And Nature’s downward elements were thus left reason−less, so as to be pure matter.
11. Then the Formative Mind ([at−oned] with Reason), he who surrounds the spheres and spins them with his whorl, set turning his formations, and let them turn from a beginning boundless unto an endless end.
For that the circulation of these [spheres] begins where it doth end, as Mind doth will.
And from the downward elements Nature brought forth lives reason−less; for He did not extend the Reason (Logos) [to them].
The Air brought forth things winged; the Water things that swim, and Earth−and−Water one from another parted, as Mind willed. And from her bosom Earth produced what lives she had, four−footed things and reptiles, beasts wild and tame.
12. But All−Father Mind, being Life and Light, did bring forth Man co−equal to Himself, with whom He fell in love, as being His own child; for he was beautiful beyond compare, the Image of his Sire. In very truth,
God fell in love with his own Form; and on him did bestow all of His own formations.
13. And when he gazed upon what the Enformer had created in the Father, [Man] too wished to enform; and [so] assent was given him by the Father.
Changing his state to the formative sphere, in that he was to have his whole authority, he gazed upon his Brother’s creatures. They fell in love with him, and gave him each a share of his own ordering.
And after that he had well learned their essence and had become a sharer in their nature, he had a mind to break right through the Boundary of their spheres, and to subdue the might of that which pressed upon the Fire.
14. So he who hath the whole authority o’er [all] the mortals in the cosmos and o’er its lives irrational, bent his face downwards through the Harmony, breaking right through its strength, and showed to downward Nature God’s fair form.
And when she saw that Form of beauty which can never satiate, and him who [now] possessed within himself each single energy of [all seven] Rulers as well as God’s own Form, she smiled with love; for ’twas as though she’d seen the image of Man’s fairest form upon her Water, his shadow on her Earth.
He in turn beholding the form like to himself, existing in her, in her Water, loved it and willed to live in it; and with the will came act, and [so] he vivified the form devoid of reason.
And Nature took the object of her love and wound herself completely around him, and they were intermingled, for they were lovers.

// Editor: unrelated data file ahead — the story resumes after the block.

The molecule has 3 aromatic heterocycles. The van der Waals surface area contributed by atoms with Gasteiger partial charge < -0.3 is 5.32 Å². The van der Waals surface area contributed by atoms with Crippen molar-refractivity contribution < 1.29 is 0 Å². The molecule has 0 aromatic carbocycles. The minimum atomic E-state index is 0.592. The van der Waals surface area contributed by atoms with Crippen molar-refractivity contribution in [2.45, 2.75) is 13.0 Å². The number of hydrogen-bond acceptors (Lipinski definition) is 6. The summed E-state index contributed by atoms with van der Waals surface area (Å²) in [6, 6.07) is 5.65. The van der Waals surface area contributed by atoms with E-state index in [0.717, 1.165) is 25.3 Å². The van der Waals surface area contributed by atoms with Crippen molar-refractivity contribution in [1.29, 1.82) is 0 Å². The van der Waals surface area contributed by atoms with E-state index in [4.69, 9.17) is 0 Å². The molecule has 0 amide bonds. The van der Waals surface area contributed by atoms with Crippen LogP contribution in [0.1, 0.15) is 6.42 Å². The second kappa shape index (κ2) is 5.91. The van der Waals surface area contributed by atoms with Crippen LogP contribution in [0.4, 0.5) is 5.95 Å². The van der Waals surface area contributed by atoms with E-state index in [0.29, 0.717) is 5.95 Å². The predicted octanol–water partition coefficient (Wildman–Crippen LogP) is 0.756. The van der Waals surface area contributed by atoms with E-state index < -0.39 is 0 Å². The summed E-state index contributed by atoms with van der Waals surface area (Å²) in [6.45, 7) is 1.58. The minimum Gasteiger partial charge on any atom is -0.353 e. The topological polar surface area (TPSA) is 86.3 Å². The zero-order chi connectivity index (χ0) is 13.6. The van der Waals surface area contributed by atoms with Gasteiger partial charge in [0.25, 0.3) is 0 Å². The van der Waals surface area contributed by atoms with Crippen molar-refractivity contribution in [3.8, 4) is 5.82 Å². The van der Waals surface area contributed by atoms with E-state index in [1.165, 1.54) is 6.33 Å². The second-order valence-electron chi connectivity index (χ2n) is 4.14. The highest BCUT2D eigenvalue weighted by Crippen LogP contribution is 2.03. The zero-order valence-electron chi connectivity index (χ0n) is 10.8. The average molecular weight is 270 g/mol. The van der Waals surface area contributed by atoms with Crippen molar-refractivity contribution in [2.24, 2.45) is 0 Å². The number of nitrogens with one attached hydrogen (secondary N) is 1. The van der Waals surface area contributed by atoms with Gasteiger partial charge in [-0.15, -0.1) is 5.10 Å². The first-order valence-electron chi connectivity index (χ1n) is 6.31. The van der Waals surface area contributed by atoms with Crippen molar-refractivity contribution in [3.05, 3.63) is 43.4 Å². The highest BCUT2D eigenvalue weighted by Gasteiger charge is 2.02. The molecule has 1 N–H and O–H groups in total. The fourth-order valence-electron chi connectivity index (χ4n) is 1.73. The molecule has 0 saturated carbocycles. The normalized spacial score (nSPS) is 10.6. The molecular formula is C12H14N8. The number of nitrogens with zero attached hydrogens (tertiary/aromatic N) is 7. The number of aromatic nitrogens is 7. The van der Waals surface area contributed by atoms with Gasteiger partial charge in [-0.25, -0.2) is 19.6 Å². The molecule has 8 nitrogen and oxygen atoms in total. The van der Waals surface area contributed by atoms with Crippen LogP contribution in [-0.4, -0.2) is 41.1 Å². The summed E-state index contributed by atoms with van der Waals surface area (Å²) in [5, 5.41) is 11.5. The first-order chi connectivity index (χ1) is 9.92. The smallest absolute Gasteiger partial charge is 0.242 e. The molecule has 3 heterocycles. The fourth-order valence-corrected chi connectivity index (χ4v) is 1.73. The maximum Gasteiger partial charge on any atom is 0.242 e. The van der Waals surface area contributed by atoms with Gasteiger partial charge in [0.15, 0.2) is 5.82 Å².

15. And this is why beyond all creatures on the earth man is twofold; mortal because of body, but because of
the essential man immortal.
Though deathless and possessed of sway o’er all, yet doth he suffer as a mortal doth, subject to Fate.
Thus though above the Harmony, within the Harmony he hath become a slave.
Though male−female, as from a Father male−female, and though he’s sleepless from a sleepless [Sire], yet is he overcome [by sleep].
16. Thereon [I say: Teach on], O Mind of me, for I myself as well am amorous of the Word (Logos).
The Shepherd said: This is the mystery kept hid until this day.
Nature embraced by Man brought forth a wonder, oh so wonderful.
For as he had the nature of the Concord of the Seven, who, as I said to thee, [were made] of Fire and Spirit − Nature delayed not, but immediately brought forth seven “men”, in correspondence with the natures of the Seven, male−female and moving in the air.
Thereon [I said]: O Shepherd, …, for now I’m filled with great desire and long to hear; do not run off.
The Shepherd said: Keep silence, for not as yet have I unrolled for thee the first discourse (logoi).
Lo! I am still, I said.
17. In such wise than, as I have said, the generation of these seven came to pass.
Earth was as woman, her Water filled with longing; ripeness she took from Fire, spirit from Aether. Nature thus brought forth frames to suit the form of Man.
And Man from Light and Life changed into soul and mind − from Life to soul, from Light to mind.
And thus continued all the sense−world’s parts until the period of their end and new beginnings. ~The Corpus Hermeticum, Poimandres, The Shepard of Men, Paragraphs 1-17.